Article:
Help Is On The Way! Task Force Approves Draft Documents to Enhance Compliance with California Equal Pay Act
On January 10th, the California Pay Equity Task Force approved the substance of several draft documents that provide guidance to employers on complying with the California Equal Pay Act (CEPA) in light of amendments enacted over the past several years to strengthen the act. The documents include: (1) a step-by-step guide for evaluating employee wage rates to identify any proscribed differences by gender, race or ethnicity, (2) a chart listing both basic and desirable data elements that would be useful in conducting a pay equity analysis, and (3) suggested guidelines for employers to follow in setting starting salaries given the prohibitions within CEPA against seeking salary history information from applicants. The documents in their final form should be available on the Task Force’s website (https://women.ca.gov/california-pay-equity-task-force/) in the near future.
Employers with California employees will find the step-by-step guide particularly useful in addressing questions they may have about how to group employees for wage rate comparisons and what factors they can assert as a defensible basis for a wage difference. The guide puts forth relevant questions an employer can ask to identify jobs that constitute “substantially similar work when viewed as a composite of skill, effort and responsibility.” It provides useful examples that illuminate when two jobs meet or do not meet the “substantially similar” criterion. It also examines the meaning of “skill, effort and responsibility,” defining each of the three attributes in turn and again providing concrete examples comparing jobs in which the skill required, the effort exerted, or the responsibility demanded may or may not be similar. Along the same lines, for each factor recognized under CEPA as a defensible basis for a wage difference, the guide articulates the conditions that must be met for the factor to be considered “bona fide” and then offers examples to clarify the discussion. The guide examines, in turn, each of the following factors that an employer can assert to explain a wage difference: seniority, merit or performance, the quality or quantity of production, education, experience and ability, training, and geography.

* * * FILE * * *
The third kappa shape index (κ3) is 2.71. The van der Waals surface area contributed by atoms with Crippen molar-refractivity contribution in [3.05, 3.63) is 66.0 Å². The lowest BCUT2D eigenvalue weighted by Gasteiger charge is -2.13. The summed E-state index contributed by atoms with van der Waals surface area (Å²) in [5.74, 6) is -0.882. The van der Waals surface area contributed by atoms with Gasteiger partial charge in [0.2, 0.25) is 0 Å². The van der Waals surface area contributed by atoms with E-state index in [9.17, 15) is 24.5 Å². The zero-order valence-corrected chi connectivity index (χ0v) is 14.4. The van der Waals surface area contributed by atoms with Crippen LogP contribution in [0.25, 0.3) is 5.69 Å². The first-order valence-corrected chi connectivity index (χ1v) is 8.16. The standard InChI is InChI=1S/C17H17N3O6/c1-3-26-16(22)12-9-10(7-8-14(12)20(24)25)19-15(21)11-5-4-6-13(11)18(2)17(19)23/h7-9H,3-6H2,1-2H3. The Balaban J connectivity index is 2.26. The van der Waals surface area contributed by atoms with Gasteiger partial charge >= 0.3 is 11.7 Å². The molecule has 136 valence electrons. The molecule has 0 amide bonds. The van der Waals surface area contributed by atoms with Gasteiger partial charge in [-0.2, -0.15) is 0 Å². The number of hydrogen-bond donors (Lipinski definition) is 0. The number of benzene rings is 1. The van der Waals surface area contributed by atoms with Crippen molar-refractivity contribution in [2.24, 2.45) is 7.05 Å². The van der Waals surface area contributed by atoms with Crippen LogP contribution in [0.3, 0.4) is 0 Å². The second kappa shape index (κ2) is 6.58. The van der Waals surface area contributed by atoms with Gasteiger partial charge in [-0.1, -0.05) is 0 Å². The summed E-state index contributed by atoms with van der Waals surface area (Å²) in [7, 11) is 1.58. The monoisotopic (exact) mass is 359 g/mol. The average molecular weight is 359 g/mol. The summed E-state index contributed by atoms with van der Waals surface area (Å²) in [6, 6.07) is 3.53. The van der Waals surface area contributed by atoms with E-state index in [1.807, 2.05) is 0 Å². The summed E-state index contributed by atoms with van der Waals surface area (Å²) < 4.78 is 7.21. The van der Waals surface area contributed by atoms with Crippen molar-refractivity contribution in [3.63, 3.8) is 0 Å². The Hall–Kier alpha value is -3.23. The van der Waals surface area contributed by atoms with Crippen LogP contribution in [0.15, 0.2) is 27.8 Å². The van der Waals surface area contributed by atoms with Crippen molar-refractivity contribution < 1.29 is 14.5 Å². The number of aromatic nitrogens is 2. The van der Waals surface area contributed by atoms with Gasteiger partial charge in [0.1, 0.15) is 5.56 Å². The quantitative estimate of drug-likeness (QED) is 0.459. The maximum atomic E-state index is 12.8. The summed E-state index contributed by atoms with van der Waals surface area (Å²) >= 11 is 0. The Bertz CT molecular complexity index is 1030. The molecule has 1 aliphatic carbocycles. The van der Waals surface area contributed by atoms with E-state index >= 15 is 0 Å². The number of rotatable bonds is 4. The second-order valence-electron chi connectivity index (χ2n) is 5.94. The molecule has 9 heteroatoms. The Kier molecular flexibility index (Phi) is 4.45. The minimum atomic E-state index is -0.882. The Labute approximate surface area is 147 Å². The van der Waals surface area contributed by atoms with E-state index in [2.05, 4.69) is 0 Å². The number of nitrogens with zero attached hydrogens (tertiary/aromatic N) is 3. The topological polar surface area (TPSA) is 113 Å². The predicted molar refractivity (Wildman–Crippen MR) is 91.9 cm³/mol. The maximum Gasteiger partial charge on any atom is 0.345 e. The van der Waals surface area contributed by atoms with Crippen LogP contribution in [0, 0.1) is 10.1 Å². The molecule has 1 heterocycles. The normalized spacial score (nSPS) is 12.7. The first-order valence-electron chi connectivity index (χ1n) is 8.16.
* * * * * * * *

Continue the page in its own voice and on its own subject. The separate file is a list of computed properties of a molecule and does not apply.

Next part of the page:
The chart listing useful data elements for a pay equity analysis serves as a good starting point, particularly for employers unfamiliar with such studies. While some elements are straight-forward and readily understood (e.g. time in company and time in job), others are broadly stated and may leave the employer bewildered about what exactly to collect and why. For example, under “Employee Profiles,” the chart references “internal/external employment history, experience, institutional knowledge, education, accomplishments, and competencies.” Employers should tailor the list as needed, being sure to identify data elements that (a) facilitate comparisons of employees who perform substantially similar work and (b) measure any of the bona fide factors listed above that serve to explain pay differences.
The focus of the third and final document is to provide some suggested practices for employers to utilize in setting starting salaries in the absence of prior salary information. Most employers, with or without California employees, would find this document, in whole or in part, to be a useful supplement to the training materials they provide hiring managers, recruiters and HR business partners who determine salaries for newly hired employees. Talent acquisition teams also could utilize the document to foster internal discussions about whether to revise current policies governing how starting salaries are set.
Copies of the draft documents can be downloaded here here.
By Murray Simpson, Principal Consultant, at DCI Consulting